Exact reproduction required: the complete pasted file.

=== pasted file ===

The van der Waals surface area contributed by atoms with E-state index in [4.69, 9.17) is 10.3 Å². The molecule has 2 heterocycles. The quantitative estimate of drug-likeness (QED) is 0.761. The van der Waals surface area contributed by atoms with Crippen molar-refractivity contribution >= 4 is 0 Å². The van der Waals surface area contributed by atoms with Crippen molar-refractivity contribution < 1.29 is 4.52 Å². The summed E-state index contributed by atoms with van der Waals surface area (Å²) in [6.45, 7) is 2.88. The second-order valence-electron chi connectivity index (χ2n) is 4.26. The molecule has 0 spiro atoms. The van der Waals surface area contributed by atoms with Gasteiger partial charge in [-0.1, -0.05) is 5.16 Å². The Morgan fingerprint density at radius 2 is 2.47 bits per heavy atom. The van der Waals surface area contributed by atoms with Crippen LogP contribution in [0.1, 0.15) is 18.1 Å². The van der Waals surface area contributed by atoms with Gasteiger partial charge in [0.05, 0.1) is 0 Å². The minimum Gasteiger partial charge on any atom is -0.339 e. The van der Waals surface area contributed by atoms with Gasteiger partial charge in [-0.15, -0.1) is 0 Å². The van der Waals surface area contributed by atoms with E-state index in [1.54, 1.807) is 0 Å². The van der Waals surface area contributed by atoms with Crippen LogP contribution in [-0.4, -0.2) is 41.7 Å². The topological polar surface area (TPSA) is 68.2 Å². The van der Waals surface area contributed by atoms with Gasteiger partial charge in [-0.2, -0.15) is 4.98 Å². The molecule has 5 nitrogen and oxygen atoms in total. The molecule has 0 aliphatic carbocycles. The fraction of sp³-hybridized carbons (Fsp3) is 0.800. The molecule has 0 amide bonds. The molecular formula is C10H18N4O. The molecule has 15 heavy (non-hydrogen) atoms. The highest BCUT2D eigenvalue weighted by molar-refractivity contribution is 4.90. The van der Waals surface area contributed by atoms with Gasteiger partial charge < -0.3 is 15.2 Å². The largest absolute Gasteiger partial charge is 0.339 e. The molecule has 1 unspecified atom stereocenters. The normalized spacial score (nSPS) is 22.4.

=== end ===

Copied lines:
The van der Waals surface area contributed by atoms with E-state index in [4.69, 9.17) is 10.3 Å². The molecule has 2 heterocycles. The quantitative estimate of drug-likeness (QED) is 0.761. The van der Waals surface area contributed by atoms with Crippen molar-refractivity contribution >= 4 is 0 Å². The van der Waals surface area contributed by atoms with Crippen molar-refractivity contribution < 1.29 is 4.52 Å². The summed E-state index contributed by atoms with van der Waals surface area (Å²) in [6.45, 7) is 2.88. The second-order valence-electron chi connectivity index (χ2n) is 4.26. The molecule has 0 spiro atoms. The van der Waals surface area contributed by atoms with Gasteiger partial charge in [-0.1, -0.05) is 5.16 Å². The Morgan fingerprint density at radius 2 is 2.47 bits per heavy atom. The van der Waals surface area contributed by atoms with Crippen LogP contribution in [0.1, 0.15) is 18.1 Å². The van der Waals surface area contributed by atoms with Gasteiger partial charge in [0.05, 0.1) is 0 Å². The minimum Gasteiger partial charge on any atom is -0.339 e. The van der Waals surface area contributed by atoms with Gasteiger partial charge in [-0.15, -0.1) is 0 Å². The van der Waals surface area contributed by atoms with E-state index in [1.54, 1.807) is 0 Å². The van der Waals surface area contributed by atoms with Crippen LogP contribution in [-0.4, -0.2) is 41.7 Å². The topological polar surface area (TPSA) is 68.2 Å². The van der Waals surface area contributed by atoms with Gasteiger partial charge in [-0.2, -0.15) is 4.98 Å². The molecule has 5 nitrogen and oxygen atoms in total. The molecule has 0 aliphatic carbocycles. The fraction of sp³-hybridized carbons (Fsp3) is 0.800. The molecule has 0 amide bonds. The molecular formula is C10H18N4O. The molecule has 15 heavy (non-hydrogen) atoms. The highest BCUT2D eigenvalue weighted by molar-refractivity contribution is 4.90. The van der Waals surface area contributed by atoms with Gasteiger partial charge < -0.3 is 15.2 Å². The largest absolute Gasteiger partial charge is 0.339 e. The molecule has 1 unspecified atom stereocenters. The normalized spacial score (nSPS) is 22.4.